Eleven-year-old David Greenberg dreams of becoming a TV superstar like his idol, Jon Stewart. But in real life, David is just another kid terrified of starting his first year at Harman Middle School. With a wacky sense of humor and hilarious Top 61/2 Lists, David spends his free time making TalkTime videos, which he posts on YouTube.
But when David and his best friend have a fight, David is lucky enough to make a pretty cool new friend, Sophie--who just (gulp) happens to be a girl. Sophie thinks David's videos are hilarious, and she starts sending out the links to everyone she knows. Sophie's friends tell their friends, and before David knows it, thousands of people are viewing his videos--including some of the last people he would have expected.
Praise for "How to Survive Middle School "
"Gephart maps the hormonal, emotionally torturous terrain of pubescent boyhood with realistic dialogue, well-developed secondary characters and age-appropriate humor and insight, placing this title in the same august league as Jordan Sonnenblick's Girls, Drums and Dangerous Pie."--"Kirkus," starred.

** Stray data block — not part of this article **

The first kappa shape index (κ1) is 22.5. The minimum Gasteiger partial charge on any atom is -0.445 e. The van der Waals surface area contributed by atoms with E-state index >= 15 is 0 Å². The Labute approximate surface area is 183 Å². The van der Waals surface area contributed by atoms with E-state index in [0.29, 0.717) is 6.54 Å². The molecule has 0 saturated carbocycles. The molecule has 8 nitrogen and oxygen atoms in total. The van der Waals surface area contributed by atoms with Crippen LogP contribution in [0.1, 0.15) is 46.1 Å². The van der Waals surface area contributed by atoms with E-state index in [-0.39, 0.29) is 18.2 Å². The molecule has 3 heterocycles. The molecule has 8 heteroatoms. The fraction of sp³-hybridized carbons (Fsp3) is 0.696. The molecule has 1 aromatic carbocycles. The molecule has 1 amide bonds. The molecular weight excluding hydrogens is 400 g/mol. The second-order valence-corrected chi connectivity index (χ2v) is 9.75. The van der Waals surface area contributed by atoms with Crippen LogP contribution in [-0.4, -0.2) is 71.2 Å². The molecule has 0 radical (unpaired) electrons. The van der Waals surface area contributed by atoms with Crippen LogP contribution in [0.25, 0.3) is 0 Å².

With short chapters and broad humor, this one is for "Wimpy Kid" aficionados."--"School Library Journal," starred.
"A deft balance of clever humor and poignant drama makes for an engaging and thoroughly enjoyable coming-of-age story, one to which many young readers, particularly boys, will find themselves relating . . . excellent cast of supporting characters . . . there are enough laughs, tears and additional contributions from a camera-loving hamster here to make this one appeal to Diary of a Wimpy Kid fans."--"The Bulletin of the Center for Childern's Books"
"Gephart crafts for her likable protagonist an engaging, feel-good transition into adolescence that's well stocked with tears and laughter."--"Booklist
"This funny, tender novel . . . is relatable and compulsively readable."--Publisher's Weekly
About the Author
"As If Being 12 3⁄4" . . . is Donna Gephart's first novel. She lives with her family in Jupiter, Florida, where she's already at work on her second.
"From the Hardcover edition."
Starred Review, Kirkus Reviews, March 15, 2010: "Gephart maps the ... terrain of pubescent boyhood with realistic dialogue, well-developed secondary characters, and age-appropriate humor and insight."